EMI dumps Carey with $28m payoff
LONDON, England -- Britain's EMI Group's Virgin Records label is to pay U.S. pop diva Mariah Carey $28 million to end her recording contract.
EMI said the cost, together with $26.4 million of balance sheet and other write-offs linked to Carey's giant recording deal, would be treated as exceptionals in accounts for the year ended March 31, 2002.
EMI signed Carey, 31, to its Virgin Records label last year in what was said to be the biggest recording contract ever, estimated at $80 million over four albums.
But Carey's first album, "Glitter," flopped along with a film of the same title and rumours had been running for sometime that EMI would cut its losses on its huge investment.
The axing comes at a bad time for 31-year-old Carey whose professional and private life has topped gossip columns since the collapse of her marriage to Sony Music boss Tommy Mottola, who discovered Carey as an 18-year-old waitress.
EMI, the world's No.3 record company, had been looking at ways to slash costs after a dismal 2001.
In September last year it warned that profit for the year would slide 20 percent as conditions in the industry deteriorated.
The music giant, with artists such as Radiohead and Janet Jackson as well as Carey, said it has seen a "marked deterioration" in conditions, particularly in the U.S. and Latin America.
EMI stock, which has seen its shares soar more than 40 percent from a low of 252 pence in October, fell half a percent to 359 pence in early London trading on Wednesday. Later on Wednesday it was down one percent at 343.
The company's stock has lost more than a third of its value over the last year amid concerns about declining compact disc sales and competition from free Internet music download sites.
Before the September profit warning the company's stock had fallen 40 percent as the British music company was forced to abandon merger plans with rivals.
Its planned merger with Warner Music last year and BMG this year were scuppered by anti-competition concerns. The European Union was unwilling to see competition in the industry reduced from five players to just four.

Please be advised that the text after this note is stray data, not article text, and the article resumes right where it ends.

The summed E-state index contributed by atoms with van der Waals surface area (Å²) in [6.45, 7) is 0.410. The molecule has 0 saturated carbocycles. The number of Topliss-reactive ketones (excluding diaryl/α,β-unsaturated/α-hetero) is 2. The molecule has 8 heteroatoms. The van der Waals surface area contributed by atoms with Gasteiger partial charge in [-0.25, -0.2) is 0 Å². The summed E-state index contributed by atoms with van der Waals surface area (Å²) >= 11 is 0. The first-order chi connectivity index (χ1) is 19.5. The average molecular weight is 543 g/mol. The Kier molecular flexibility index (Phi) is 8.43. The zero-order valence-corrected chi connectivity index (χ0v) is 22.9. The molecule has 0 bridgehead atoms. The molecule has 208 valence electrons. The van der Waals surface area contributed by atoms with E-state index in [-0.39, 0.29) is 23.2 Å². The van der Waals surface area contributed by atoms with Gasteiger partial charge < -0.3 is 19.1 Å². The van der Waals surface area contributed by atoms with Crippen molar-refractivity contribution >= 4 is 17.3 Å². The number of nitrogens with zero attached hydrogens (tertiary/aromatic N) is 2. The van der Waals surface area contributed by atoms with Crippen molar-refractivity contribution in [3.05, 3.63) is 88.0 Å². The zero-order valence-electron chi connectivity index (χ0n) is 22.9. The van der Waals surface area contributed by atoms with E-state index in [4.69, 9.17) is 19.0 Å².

Carey's launch of "Glitter" had been delayed and downscaled after she suffered a painfully public breakdown. It was then launched on a day when world eyes were elsewhere -- September 11.
Carey had checked herself into a hospital July 26 last year for "extreme exhaustion." Her publicist cited the singer's recent work in completing two movies, "Glitter" and "Wise Girls," while simultaneously writing, recording and producing the "Glitter" soundtrack album.
The Grammy-winning singer made her debut in 1990, and has released nine albums on the Columbia/Sony label, selling more than 150 million singles and albums worldwide.
In April, she left the Columbia/Sony label for the Virgin label.
Some analysts questioned whether EMI was being rash in scrapping the star after one ill-fated album, given that she still ranks as one of the top selling artists of all time.
"EMI took an executive view on whether she was past it or not and whether she would ever generate the kind of album sales she did in the past again. It's a huge gamble for music groups investing in these artists," Kingsley Wilson, a media analyst at niche banker Investec Henderson Crosthwaite, told Reuters.
After two failed merger attempts with fellow music majors Warner Music and BMG, EMI has been forced to overhaul its business in an industry facing sluggish growth as CD replacement sales fade and piracy bites.
EMI also recently parted ways with costly rock legend David Bowie and Levy had been in negotiations for some time to offload Carey -- a relic of his predecessor Ken Berry who was sacked last year after failing revive EMI's fading U.S. business.
Berry was criticised last year for paying so much to hire Carey, seen by some as a fading star. But the group justified the estimated $80 million investment as building much-needed U.S. market share. Then "Glitter" failed to cover huge marketing and video costs agreed in Carey's contract.
"The irony is Carey will probably go to another label and come out with huge hit," said one music analyst. Banking sources said on Wednesday EMI was raising a 1.3 billion pound syndicated loan to refinance existing debt and ratings agency Standard & Poor's said it was cutting its credit ratings for EMI due to difficult trading in the music market.
On the upside, Merrill Lynch said in a recent note to clients that early indications for the critical Christmas period suggested EMI had held market shares in the U.S. and Europe.
No sparkle in 'Glitter'
September 25, 2001
EMI warns profit to slide 20 percent
Sep. 25, 2001
Carey cancels Walters interview
September 5, 2001
Mariah before breakdown
13 August 2001
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